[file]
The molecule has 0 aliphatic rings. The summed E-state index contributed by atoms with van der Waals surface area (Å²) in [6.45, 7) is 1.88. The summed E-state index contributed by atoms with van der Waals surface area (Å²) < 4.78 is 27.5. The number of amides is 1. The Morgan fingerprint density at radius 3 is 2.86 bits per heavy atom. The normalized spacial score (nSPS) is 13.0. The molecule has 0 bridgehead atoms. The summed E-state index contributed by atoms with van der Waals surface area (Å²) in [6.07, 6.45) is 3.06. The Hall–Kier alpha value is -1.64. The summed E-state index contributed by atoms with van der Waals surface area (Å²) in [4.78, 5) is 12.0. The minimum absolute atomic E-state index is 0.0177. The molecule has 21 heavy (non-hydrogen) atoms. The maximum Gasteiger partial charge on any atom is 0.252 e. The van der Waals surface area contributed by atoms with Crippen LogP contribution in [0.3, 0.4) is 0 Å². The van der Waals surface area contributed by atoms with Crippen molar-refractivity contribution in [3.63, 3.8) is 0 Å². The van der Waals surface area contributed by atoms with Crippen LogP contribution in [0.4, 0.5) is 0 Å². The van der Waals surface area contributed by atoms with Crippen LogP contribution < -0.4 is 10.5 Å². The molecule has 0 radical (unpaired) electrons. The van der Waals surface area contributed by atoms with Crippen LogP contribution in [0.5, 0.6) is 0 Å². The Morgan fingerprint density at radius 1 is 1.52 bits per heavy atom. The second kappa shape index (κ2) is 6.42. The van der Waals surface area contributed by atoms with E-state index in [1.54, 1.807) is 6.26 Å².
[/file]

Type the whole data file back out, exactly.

The molecule has 0 aliphatic rings. The summed E-state index contributed by atoms with van der Waals surface area (Å²) in [6.45, 7) is 1.88. The summed E-state index contributed by atoms with van der Waals surface area (Å²) < 4.78 is 27.5. The number of amides is 1. The Morgan fingerprint density at radius 3 is 2.86 bits per heavy atom. The normalized spacial score (nSPS) is 13.0. The molecule has 0 bridgehead atoms. The summed E-state index contributed by atoms with van der Waals surface area (Å²) in [6.07, 6.45) is 3.06. The Hall–Kier alpha value is -1.64. The summed E-state index contributed by atoms with van der Waals surface area (Å²) in [4.78, 5) is 12.0. The minimum absolute atomic E-state index is 0.0177. The molecule has 21 heavy (non-hydrogen) atoms. The maximum Gasteiger partial charge on any atom is 0.252 e. The van der Waals surface area contributed by atoms with Crippen LogP contribution in [0.3, 0.4) is 0 Å². The van der Waals surface area contributed by atoms with Crippen molar-refractivity contribution in [3.63, 3.8) is 0 Å². The van der Waals surface area contributed by atoms with Crippen LogP contribution in [0.4, 0.5) is 0 Å². The van der Waals surface area contributed by atoms with Crippen LogP contribution < -0.4 is 10.5 Å². The molecule has 0 radical (unpaired) electrons. The van der Waals surface area contributed by atoms with Crippen LogP contribution in [0.5, 0.6) is 0 Å². The Morgan fingerprint density at radius 1 is 1.52 bits per heavy atom. The second kappa shape index (κ2) is 6.42. The van der Waals surface area contributed by atoms with E-state index in [1.54, 1.807) is 6.26 Å².